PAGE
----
Through the calendar, you’re making sure each new piece has the right internal links in it — the ones that are relevant to the subject, and ones that point to your priority pages.
Build Your Marketing Funnel
Building a marketing funnel through internal links gets you the most bang for your buck. This is a logical structure that directs traffic and link juice (PageRank authority) where it belongs: to your priority pages.
Imagine a marketing funnel shaped like a pyramid (this mirrors the categorical structure of a typical website). Atop the pyramid is your most popular page. This is the page to which other sites are linking the most. Therefore, it’s probably the piece of content with the highest ranking on search engine results pages (SERPs).
To build your marketing funnel from a top-funnel page, do the following:
- Find an instance where it feels natural to link to one of your other top-funnel pages;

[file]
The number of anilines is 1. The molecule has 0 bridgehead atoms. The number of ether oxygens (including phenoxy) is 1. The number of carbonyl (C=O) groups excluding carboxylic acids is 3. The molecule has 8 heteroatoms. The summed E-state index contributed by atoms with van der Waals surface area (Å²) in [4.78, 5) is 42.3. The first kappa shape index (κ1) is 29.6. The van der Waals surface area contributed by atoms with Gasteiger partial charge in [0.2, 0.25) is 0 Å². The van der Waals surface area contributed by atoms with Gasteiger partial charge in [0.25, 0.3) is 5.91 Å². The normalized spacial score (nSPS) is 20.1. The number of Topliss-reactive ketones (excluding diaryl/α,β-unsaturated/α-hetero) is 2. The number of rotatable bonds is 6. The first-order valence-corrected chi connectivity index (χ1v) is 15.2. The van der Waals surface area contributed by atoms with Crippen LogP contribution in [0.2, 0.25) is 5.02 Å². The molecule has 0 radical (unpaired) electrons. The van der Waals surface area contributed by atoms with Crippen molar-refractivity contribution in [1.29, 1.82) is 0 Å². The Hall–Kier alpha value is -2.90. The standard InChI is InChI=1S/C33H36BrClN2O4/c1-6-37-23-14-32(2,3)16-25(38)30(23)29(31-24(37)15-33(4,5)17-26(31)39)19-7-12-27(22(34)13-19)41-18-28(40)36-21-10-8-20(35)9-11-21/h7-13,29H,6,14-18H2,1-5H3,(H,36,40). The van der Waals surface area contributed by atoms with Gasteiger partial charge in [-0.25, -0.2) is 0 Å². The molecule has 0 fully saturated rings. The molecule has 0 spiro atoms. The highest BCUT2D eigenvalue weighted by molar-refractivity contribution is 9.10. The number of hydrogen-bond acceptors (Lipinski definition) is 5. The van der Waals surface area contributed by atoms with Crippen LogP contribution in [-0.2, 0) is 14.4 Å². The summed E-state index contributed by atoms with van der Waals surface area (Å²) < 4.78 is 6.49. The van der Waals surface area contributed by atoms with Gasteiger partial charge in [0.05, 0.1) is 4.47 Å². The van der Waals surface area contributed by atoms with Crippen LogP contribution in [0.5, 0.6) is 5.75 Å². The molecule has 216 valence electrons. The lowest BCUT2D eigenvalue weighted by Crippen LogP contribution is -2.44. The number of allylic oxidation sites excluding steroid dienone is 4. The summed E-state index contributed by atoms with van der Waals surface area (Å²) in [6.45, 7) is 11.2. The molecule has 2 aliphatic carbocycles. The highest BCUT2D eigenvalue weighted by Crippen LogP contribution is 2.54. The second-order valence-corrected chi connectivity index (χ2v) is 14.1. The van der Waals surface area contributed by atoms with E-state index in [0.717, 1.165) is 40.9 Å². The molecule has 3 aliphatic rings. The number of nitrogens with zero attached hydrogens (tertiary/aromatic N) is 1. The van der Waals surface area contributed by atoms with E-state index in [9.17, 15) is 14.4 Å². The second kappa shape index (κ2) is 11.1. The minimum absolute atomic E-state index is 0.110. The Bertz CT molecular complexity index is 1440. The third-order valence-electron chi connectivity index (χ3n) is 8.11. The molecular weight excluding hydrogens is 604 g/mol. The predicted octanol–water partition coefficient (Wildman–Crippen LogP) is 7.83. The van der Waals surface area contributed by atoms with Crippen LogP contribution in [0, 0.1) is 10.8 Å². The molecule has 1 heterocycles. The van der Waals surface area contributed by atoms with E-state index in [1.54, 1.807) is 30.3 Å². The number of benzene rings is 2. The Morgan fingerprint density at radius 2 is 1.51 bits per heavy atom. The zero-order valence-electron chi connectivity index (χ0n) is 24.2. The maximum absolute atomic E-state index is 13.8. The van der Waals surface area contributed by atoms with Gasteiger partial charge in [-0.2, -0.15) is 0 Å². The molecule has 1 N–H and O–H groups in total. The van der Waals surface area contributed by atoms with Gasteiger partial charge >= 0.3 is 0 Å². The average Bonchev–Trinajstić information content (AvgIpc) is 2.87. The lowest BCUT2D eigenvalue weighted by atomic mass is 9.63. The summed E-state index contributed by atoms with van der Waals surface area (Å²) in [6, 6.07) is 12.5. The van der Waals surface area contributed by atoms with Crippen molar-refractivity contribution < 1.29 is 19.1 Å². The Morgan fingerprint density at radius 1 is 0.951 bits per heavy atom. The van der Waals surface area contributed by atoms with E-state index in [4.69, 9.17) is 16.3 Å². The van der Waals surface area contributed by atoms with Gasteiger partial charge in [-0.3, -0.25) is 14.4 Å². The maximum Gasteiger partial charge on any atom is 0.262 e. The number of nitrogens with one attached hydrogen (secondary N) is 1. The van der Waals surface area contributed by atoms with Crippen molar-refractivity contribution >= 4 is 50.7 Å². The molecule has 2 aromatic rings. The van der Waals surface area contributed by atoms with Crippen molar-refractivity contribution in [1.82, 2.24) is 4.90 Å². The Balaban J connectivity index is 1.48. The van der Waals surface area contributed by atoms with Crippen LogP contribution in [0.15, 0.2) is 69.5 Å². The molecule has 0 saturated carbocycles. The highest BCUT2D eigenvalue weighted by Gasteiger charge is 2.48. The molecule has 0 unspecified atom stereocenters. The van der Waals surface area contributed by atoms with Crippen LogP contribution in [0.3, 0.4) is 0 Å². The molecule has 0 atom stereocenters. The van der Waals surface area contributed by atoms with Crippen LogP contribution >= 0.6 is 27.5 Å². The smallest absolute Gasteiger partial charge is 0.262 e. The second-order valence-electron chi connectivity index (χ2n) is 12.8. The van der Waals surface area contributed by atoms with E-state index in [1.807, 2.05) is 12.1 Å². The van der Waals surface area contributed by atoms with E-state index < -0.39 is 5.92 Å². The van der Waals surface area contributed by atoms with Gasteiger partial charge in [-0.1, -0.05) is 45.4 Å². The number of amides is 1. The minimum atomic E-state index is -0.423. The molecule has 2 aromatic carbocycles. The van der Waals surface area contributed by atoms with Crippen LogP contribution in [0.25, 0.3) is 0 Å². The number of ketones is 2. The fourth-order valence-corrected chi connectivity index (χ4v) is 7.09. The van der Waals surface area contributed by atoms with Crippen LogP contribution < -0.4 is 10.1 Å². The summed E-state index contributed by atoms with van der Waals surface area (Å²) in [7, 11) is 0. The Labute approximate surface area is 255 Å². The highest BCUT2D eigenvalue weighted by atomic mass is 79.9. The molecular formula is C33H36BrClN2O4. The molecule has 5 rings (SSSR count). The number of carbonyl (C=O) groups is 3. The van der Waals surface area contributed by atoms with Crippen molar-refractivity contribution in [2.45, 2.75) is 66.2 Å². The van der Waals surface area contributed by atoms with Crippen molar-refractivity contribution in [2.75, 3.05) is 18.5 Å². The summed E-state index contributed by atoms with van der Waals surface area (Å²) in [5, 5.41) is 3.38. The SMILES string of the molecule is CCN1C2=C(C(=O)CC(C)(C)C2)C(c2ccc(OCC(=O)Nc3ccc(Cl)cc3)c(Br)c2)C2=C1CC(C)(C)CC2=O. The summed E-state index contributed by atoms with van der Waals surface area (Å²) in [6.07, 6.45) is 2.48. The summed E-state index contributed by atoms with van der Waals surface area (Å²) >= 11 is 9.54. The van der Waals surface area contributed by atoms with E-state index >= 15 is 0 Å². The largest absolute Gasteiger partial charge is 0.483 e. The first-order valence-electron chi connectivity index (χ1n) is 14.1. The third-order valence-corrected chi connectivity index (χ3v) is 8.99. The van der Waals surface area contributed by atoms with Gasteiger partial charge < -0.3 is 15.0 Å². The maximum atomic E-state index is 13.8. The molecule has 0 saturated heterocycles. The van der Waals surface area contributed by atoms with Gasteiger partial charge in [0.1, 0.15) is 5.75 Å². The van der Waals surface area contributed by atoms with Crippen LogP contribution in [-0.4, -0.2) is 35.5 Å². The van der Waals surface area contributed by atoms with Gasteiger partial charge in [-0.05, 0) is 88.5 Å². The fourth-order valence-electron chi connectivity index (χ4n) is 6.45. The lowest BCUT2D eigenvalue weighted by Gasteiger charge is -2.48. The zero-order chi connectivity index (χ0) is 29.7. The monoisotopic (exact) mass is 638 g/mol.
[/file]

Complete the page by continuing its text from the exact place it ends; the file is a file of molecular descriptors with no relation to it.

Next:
- E.g. In an article about organic farms, link to an article about the science behind why people should eat organic foods.
- E.g. In a section about why organic farms are more sustainable than monocultures, link to a page touting non-GMO corn and a page about community-supported agriculture shares.
- E.g. Where the text says “a truly organic farm is a thing of beauty,” use the anchor text “truly organic farm” to link to your converting target page.
Repeat these steps with the other top-funnel page you linked to in step one. Build pyramids like this throughout your site. Your high-traffic, informative pages will send precious link juice to your converting pages, which are then more likely to jump higher in the SERPs.
Use the One-Page, One-Link-Per-URL Rule
Why not link to a single target page or any other page multiple times in a single blog post? Because doing so basically cancels out your links to that URL.
Think of it this way: if someone asks you for directions to the store, you’re not going to give them one set of directions and then turn around and give them different directions. They’ll just get confused.
Likewise, if you link to an internal page two or more times from the same page, you’re sending mixed signals to search engines. This undercuts the SEO value of your internal links.